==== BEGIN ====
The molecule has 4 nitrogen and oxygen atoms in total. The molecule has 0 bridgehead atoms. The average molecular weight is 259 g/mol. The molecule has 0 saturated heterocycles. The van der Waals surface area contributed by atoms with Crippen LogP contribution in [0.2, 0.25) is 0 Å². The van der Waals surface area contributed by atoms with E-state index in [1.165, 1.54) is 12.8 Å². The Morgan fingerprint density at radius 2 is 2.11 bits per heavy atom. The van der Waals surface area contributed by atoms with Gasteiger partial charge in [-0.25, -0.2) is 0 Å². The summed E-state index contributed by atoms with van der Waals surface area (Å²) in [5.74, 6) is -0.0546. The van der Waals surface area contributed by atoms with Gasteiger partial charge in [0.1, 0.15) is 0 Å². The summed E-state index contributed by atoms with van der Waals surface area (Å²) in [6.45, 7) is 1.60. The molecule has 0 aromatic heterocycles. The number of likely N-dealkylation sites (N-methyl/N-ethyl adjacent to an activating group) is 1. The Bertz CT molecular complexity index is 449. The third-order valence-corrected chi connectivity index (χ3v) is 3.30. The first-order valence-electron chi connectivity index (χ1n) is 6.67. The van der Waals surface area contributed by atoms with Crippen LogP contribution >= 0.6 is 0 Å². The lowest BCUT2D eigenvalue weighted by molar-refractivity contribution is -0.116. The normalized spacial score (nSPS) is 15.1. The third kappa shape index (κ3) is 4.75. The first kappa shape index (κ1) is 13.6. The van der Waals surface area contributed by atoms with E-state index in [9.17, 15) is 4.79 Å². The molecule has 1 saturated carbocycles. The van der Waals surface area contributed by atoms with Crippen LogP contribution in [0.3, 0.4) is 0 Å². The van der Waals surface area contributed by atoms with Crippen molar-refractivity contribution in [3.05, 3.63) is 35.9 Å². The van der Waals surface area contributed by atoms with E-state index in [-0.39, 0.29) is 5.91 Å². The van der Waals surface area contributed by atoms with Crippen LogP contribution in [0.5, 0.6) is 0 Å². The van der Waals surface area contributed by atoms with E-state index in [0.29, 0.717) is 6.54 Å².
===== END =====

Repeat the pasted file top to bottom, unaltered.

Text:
The molecule has 4 nitrogen and oxygen atoms in total. The molecule has 0 bridgehead atoms. The average molecular weight is 259 g/mol. The molecule has 0 saturated heterocycles. The van der Waals surface area contributed by atoms with Crippen LogP contribution in [0.2, 0.25) is 0 Å². The van der Waals surface area contributed by atoms with E-state index in [1.165, 1.54) is 12.8 Å². The Morgan fingerprint density at radius 2 is 2.11 bits per heavy atom. The van der Waals surface area contributed by atoms with Gasteiger partial charge in [-0.25, -0.2) is 0 Å². The summed E-state index contributed by atoms with van der Waals surface area (Å²) in [5.74, 6) is -0.0546. The van der Waals surface area contributed by atoms with Gasteiger partial charge in [0.1, 0.15) is 0 Å². The summed E-state index contributed by atoms with van der Waals surface area (Å²) in [6.45, 7) is 1.60. The molecule has 0 aromatic heterocycles. The number of likely N-dealkylation sites (N-methyl/N-ethyl adjacent to an activating group) is 1. The Bertz CT molecular complexity index is 449. The third-order valence-corrected chi connectivity index (χ3v) is 3.30. The first-order valence-electron chi connectivity index (χ1n) is 6.67. The van der Waals surface area contributed by atoms with Crippen LogP contribution >= 0.6 is 0 Å². The lowest BCUT2D eigenvalue weighted by molar-refractivity contribution is -0.116. The normalized spacial score (nSPS) is 15.1. The third kappa shape index (κ3) is 4.75. The first kappa shape index (κ1) is 13.6. The van der Waals surface area contributed by atoms with E-state index in [9.17, 15) is 4.79 Å². The molecule has 1 saturated carbocycles. The van der Waals surface area contributed by atoms with Crippen LogP contribution in [0.3, 0.4) is 0 Å². The van der Waals surface area contributed by atoms with Crippen molar-refractivity contribution in [3.05, 3.63) is 35.9 Å². The van der Waals surface area contributed by atoms with E-state index in [-0.39, 0.29) is 5.91 Å². The van der Waals surface area contributed by atoms with Crippen LogP contribution in [0.5, 0.6) is 0 Å². The van der Waals surface area contributed by atoms with E-state index in [0.29, 0.717) is 6.54 Å².